Tuesday, July 20, 2010

First Man on the Moon!

On this date in 1969, we set our sights upon a strange and distant world and stepped forth into the future as we explored a land previously unreachable! Yes, today in 1969, Woodstock began! Wait, no, that's not right. Today's the day that the teddy bears had their picnic...on the moon! (oon oon oon oon) Around the world every nation was held in rapturous awe as Apollo 11 set down upon the lunar surface and immediately opened a Starbucks.

Moon Landing
from Fantastic Four #98 (May 1970), script by Stan Lee, pencils by Jack Kirby, inks by Joe Sinnott, letters by Artie Simek




In every corner of the globe, Hollywood representations of quirky 1930s cops and cabbies argued about metaphysics as all around them, men wore porkpie hats and astronauts made dramatic scientific history!

Moon Landing




Meanwhile, somewhere near a cherry orchard, in an Anton Chekhov play, a middle-aged Russian man married to an 83-year year old Babushka Lady makes the first of many Russia-on-top jokes that would become such an endearing trait of his 23rd century descendant, Ensign Pavel "Davey Jones" Chekov:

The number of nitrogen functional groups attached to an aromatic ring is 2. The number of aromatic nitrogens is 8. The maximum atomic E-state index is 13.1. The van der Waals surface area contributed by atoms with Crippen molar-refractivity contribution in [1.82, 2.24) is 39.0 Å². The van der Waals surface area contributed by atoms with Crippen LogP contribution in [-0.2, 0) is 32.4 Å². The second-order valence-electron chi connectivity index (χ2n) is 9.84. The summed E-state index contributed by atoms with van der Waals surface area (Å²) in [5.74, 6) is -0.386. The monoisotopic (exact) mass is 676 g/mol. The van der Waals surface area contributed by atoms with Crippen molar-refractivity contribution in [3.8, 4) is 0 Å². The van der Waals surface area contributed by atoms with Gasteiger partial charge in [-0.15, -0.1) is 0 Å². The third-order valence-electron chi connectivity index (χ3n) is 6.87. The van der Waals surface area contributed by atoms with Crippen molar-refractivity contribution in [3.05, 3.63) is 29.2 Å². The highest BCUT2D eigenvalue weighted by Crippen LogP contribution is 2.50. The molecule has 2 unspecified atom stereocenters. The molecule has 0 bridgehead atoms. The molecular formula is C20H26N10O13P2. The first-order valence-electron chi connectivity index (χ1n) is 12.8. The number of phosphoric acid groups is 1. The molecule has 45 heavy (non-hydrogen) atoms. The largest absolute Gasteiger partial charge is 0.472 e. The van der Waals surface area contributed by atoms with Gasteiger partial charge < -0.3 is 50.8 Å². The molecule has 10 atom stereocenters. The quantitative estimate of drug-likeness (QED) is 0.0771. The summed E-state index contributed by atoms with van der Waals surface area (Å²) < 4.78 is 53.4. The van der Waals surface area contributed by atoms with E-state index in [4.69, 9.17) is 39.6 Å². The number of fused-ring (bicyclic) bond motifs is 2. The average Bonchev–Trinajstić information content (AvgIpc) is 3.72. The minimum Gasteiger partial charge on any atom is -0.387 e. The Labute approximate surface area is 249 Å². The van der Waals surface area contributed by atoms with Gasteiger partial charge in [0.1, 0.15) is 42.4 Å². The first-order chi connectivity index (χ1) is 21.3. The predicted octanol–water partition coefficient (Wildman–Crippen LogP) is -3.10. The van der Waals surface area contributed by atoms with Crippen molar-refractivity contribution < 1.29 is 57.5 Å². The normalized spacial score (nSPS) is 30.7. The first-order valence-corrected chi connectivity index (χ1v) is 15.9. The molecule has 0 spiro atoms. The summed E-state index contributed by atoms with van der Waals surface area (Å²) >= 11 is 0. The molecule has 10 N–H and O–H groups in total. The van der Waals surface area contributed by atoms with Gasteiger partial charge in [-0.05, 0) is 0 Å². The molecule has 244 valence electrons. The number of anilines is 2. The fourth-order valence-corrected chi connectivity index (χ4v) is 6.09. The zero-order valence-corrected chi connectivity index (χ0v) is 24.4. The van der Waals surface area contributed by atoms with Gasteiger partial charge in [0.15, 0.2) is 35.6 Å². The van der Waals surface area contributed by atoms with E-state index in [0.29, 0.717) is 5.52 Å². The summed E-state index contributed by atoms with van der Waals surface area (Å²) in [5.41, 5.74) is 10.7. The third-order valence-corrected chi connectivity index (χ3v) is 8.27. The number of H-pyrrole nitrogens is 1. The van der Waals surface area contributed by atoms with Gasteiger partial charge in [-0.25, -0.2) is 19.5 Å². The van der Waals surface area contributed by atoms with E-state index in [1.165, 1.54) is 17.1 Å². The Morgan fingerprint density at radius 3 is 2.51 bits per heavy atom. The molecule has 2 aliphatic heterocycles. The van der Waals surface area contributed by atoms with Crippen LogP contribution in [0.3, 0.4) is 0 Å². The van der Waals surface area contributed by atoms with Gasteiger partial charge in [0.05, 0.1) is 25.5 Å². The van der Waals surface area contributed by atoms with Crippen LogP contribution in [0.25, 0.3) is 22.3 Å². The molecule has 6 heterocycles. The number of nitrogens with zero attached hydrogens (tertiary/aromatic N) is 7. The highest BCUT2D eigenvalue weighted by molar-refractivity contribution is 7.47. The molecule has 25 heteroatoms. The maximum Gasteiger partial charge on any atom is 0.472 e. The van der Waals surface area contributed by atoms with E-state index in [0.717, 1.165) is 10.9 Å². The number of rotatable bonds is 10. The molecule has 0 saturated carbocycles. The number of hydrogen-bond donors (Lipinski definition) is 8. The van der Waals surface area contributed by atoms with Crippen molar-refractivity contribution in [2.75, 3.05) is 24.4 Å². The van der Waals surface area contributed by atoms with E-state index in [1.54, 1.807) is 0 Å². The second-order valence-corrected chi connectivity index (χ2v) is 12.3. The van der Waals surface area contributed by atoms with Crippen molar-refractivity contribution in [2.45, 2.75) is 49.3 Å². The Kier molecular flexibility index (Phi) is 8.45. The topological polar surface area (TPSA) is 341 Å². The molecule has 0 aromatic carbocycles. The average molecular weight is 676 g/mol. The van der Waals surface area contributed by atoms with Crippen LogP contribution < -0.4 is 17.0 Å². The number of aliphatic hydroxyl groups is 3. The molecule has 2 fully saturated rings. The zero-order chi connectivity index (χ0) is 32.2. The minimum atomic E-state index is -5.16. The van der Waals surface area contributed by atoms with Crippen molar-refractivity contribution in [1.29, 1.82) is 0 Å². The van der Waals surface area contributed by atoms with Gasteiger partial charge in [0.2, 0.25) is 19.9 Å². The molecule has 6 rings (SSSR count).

Moon Landing




And at the same time, a mysterious long-lost island rises from the ocean depths, spurring humanity to search for...the Stimulator! No, I don't know what it is, either. You'd better ask Jack Kirby. Your guess is as good as mine.

Moon Landing




But my point...and I do have one...is that, on the moon's ancient surface, the Lunar Module settles down upon the surface, little suspecting that just over the horizon, there's Kirby Krackle a-plenty!

Moon Landing




It's all thanks to the Fantastic Four, who have surreptitiously aided Apollo 11 on her way, with the help of the most important superhero of all time, The Sentry, who took time off from his busy schedule of dating supermodels and changing the course of history to...oh, wait, wrong Sentry. Anyway, moon landing, yay!

Moon Landing




Hooray, mankind! Too bad you flubbed your line, Neil. Practice next time! Or, consider cue cards!

Moon Landing




But...did it really happen?!?!?


Moon Landing




No, no, no, I'm definitely not one of those skeptics who thinks the moon landing was filmed on a sound stage in Arizona. Especially since The Jackie Gleason Show was on hiatus for the summer, with its pre-constructed moon set featuring the faces of each member of the Honeymooners going free for the use. Instead, I reserve my skepticism for the veracity of the claim that 'Dippin' Dots' are truly the "ice cream of the future"...but that's still to be authoritatively disproved. No, I'm just asking...were Neil Armstrong and Buzz Aldrin really the first humans to walk on the moon? Now, there's places you can go to ask that, but don't ask Colonel Buzz. He will punch you. (And rightfully so.)



Go, Buzz, Go!